This isn’t spectacular chocolate. The melt is a little powdery, the fudge pieces are scarce and flavourless, and after a few squares the sweetness becomes rather overpowering. Yet I maintain that this tastes like chocolate-covered honeycomb, which is better than nothing. L-Izzle, I think you’d like this fudge chocolate.

Thorntons Dark Chocolate with Macadamia

Thorntons Macadamia

I have no stories about the Dominican Republic.

Oh, Thorntons. I want to take your product-blurb department out back and smack it around the ears with wet newspapers. Look at what is printed on the back of the above’s package:

Sometimes the Italians add a pinch of salt to their coffee to take away the bitterness and enhance the flavour. That’s why lightly-salted, caramelised macadamias and intense dark chocolate from Dominican Republic cocoa beans make such an award-winning combination.

I’m sorry, what? Did someone delete the connecting sentence here? Forget the art of the segue? Since when does salt + coffee = macadamias + chocolate? Don’t get me wrong; I understand what they’re trying to say. I’ve mentioned many times that salt works with chocolate. But this blurb is ridiculous. Thorntons, stop trying to validate your English chocolate by referring to Italian coffee culture, and/or go back to writing/business/editing/primary school. You sound unbearably pretentious.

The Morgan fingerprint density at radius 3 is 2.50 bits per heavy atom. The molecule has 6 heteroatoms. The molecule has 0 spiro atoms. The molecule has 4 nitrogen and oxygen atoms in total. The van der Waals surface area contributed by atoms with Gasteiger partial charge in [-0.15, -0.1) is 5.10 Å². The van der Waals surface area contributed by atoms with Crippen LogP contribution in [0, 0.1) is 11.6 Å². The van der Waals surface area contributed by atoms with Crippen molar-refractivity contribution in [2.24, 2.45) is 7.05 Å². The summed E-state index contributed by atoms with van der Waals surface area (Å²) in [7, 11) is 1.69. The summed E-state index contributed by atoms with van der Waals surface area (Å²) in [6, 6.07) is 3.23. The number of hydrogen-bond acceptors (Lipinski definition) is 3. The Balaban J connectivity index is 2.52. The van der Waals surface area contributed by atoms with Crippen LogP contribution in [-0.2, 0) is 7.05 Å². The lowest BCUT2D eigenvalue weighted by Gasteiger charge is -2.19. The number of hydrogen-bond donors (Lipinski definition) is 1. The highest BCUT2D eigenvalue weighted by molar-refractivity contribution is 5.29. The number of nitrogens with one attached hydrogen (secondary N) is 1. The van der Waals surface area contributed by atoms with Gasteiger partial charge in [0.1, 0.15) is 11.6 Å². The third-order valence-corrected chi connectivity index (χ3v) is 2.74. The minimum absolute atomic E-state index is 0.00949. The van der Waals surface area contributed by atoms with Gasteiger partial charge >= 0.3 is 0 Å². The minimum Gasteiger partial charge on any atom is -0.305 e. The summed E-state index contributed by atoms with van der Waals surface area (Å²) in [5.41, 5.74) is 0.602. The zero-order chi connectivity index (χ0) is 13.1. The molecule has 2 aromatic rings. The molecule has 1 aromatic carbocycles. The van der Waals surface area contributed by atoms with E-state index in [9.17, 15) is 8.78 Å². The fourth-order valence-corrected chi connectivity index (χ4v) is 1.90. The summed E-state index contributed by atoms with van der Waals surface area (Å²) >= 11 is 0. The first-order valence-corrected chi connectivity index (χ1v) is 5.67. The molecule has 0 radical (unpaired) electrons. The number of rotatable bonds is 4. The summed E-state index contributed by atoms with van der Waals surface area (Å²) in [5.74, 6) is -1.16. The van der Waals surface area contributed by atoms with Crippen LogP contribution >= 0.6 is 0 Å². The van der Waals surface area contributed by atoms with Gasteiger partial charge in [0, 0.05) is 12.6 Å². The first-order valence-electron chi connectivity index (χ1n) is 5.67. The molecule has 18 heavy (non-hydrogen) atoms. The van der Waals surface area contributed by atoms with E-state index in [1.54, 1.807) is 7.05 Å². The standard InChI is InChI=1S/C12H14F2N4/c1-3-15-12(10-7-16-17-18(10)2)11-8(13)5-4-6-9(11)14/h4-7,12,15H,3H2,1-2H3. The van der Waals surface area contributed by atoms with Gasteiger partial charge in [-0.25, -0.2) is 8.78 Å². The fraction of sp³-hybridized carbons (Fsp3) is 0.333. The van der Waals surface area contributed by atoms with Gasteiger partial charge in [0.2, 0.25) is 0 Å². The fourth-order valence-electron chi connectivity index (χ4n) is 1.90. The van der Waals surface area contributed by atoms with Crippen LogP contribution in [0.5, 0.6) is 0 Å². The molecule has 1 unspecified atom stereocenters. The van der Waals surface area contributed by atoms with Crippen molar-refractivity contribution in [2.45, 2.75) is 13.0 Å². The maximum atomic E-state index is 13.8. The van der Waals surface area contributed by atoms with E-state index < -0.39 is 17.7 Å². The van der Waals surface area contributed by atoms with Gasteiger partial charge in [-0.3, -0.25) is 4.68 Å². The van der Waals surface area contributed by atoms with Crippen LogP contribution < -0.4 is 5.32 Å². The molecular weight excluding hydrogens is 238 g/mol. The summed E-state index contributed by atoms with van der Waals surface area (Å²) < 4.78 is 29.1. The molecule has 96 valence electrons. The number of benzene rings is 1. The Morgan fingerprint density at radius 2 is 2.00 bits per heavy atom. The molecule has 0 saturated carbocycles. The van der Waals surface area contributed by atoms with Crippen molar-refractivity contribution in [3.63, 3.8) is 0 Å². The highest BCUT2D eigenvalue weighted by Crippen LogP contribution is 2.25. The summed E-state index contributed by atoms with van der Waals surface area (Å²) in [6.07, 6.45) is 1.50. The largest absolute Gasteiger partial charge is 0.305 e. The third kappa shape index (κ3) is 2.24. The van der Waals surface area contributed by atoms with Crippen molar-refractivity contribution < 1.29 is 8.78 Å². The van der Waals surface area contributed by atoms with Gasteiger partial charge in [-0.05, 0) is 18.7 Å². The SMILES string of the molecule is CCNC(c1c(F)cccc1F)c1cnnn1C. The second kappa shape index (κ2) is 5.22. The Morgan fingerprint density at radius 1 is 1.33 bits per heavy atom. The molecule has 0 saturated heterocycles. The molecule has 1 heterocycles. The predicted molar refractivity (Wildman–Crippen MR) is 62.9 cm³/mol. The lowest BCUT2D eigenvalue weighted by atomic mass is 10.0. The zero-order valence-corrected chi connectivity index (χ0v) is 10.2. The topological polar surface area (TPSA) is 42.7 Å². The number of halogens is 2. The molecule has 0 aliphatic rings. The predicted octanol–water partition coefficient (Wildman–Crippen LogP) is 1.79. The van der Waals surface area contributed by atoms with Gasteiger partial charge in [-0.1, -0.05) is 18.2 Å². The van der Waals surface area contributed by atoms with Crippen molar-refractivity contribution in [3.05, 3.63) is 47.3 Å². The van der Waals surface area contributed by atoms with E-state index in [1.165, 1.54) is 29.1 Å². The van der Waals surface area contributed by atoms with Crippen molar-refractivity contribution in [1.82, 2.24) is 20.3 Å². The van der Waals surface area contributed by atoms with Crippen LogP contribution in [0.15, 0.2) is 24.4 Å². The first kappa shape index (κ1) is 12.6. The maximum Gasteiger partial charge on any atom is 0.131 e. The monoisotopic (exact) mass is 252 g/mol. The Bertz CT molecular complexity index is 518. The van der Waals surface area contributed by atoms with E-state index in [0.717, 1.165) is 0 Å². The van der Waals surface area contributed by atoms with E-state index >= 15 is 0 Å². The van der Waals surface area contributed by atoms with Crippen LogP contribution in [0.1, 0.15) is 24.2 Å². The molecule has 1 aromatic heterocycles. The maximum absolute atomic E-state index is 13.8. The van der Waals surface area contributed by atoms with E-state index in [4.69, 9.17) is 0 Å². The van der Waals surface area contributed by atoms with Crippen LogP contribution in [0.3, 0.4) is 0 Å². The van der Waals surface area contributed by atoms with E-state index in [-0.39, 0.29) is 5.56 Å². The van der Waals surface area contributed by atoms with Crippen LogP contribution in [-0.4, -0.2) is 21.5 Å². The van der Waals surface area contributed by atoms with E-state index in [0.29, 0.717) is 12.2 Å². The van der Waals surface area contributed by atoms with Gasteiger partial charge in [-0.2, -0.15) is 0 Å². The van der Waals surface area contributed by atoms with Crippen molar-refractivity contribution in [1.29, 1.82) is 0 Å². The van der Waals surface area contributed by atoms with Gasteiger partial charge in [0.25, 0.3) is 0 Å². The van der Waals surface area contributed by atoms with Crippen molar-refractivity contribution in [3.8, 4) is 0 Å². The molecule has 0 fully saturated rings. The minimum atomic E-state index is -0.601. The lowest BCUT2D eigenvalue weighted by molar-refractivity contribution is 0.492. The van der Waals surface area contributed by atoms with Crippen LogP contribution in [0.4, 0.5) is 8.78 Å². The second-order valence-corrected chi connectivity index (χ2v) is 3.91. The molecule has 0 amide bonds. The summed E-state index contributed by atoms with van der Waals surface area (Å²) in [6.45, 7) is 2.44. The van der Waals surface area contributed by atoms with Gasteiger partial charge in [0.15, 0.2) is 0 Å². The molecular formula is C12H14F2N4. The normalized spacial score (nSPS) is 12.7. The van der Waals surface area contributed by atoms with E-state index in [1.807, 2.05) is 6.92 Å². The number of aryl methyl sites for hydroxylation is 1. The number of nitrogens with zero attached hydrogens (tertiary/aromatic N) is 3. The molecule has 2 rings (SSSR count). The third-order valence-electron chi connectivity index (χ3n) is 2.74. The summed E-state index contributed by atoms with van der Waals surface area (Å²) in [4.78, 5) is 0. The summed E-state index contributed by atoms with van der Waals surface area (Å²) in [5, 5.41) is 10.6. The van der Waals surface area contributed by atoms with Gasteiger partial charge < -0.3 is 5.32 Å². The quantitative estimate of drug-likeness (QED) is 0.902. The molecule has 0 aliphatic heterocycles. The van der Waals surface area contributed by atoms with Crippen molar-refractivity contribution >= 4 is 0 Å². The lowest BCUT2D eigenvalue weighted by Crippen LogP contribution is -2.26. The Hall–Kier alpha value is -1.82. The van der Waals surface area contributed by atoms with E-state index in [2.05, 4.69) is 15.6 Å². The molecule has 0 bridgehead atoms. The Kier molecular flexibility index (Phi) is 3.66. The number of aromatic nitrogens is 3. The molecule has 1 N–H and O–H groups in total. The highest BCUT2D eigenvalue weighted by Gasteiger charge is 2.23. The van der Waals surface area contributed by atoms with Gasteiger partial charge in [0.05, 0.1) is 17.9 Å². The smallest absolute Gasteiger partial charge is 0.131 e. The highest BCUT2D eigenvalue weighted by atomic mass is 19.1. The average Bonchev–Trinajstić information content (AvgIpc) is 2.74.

Thorntons Macadamia

End diatribe.

Nothing much to report aroma-wise, but in terms of taste this chocolate was strong in raspberries and, might I suggest, raspberry sorbet. Unfortunately for Thorntons and its purported aim in using salted macadamias, the nuts were integrated as itsy-bitsy (teeny-weeny yellow polka dot… wait, wrong train of thought) pieces that were overwhelmed by the tangy chocolate. The macadamias did provide crunch and occasionally hints of butteriness, but all in all this chocolate was all about red currant, raspberry, and acidity. In other words, not my thing, neither in terms of taste nor employment of the English language.

After trying eight different flavours of Thorntons, I can comfortably say that the only one I would willingly buy again is the pistachio.

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So, we’ve had some hits and some misses with Thorntons, and some chocolates that fall in between. Which side of this multi-dimensional fence will today’s (or, you know, a fortnight ago’s) flavours fall on?

Thorntons Dark Chocolate with Wild Blueberry and Raspberry

Thorntons Antioxi-Choc Berry Boost